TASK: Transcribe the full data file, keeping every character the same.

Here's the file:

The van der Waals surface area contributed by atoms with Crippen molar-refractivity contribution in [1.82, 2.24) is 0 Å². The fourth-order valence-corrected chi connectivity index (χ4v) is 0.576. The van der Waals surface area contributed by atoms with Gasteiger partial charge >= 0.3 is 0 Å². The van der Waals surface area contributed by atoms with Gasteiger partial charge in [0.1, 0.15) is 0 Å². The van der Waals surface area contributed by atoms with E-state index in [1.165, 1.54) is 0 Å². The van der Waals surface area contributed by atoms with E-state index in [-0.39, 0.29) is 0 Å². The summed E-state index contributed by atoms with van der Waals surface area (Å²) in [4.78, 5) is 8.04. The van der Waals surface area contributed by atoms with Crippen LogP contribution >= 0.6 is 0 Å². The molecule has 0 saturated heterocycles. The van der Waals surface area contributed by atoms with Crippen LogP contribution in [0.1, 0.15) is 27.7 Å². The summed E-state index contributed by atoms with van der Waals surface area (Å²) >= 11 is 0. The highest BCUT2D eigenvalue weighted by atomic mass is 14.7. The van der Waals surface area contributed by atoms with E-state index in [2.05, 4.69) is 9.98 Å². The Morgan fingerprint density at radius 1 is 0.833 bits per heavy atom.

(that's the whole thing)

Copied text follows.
The van der Waals surface area contributed by atoms with Crippen molar-refractivity contribution in [1.82, 2.24) is 0 Å². The fourth-order valence-corrected chi connectivity index (χ4v) is 0.576. The van der Waals surface area contributed by atoms with Gasteiger partial charge >= 0.3 is 0 Å². The van der Waals surface area contributed by atoms with Gasteiger partial charge in [0.1, 0.15) is 0 Å². The van der Waals surface area contributed by atoms with E-state index in [1.165, 1.54) is 0 Å². The van der Waals surface area contributed by atoms with E-state index in [-0.39, 0.29) is 0 Å². The summed E-state index contributed by atoms with van der Waals surface area (Å²) in [4.78, 5) is 8.04. The van der Waals surface area contributed by atoms with Crippen LogP contribution >= 0.6 is 0 Å². The molecule has 0 saturated heterocycles. The van der Waals surface area contributed by atoms with Crippen LogP contribution in [0.1, 0.15) is 27.7 Å². The summed E-state index contributed by atoms with van der Waals surface area (Å²) >= 11 is 0. The highest BCUT2D eigenvalue weighted by atomic mass is 14.7. The van der Waals surface area contributed by atoms with E-state index in [2.05, 4.69) is 9.98 Å². The Morgan fingerprint density at radius 1 is 0.833 bits per heavy atom.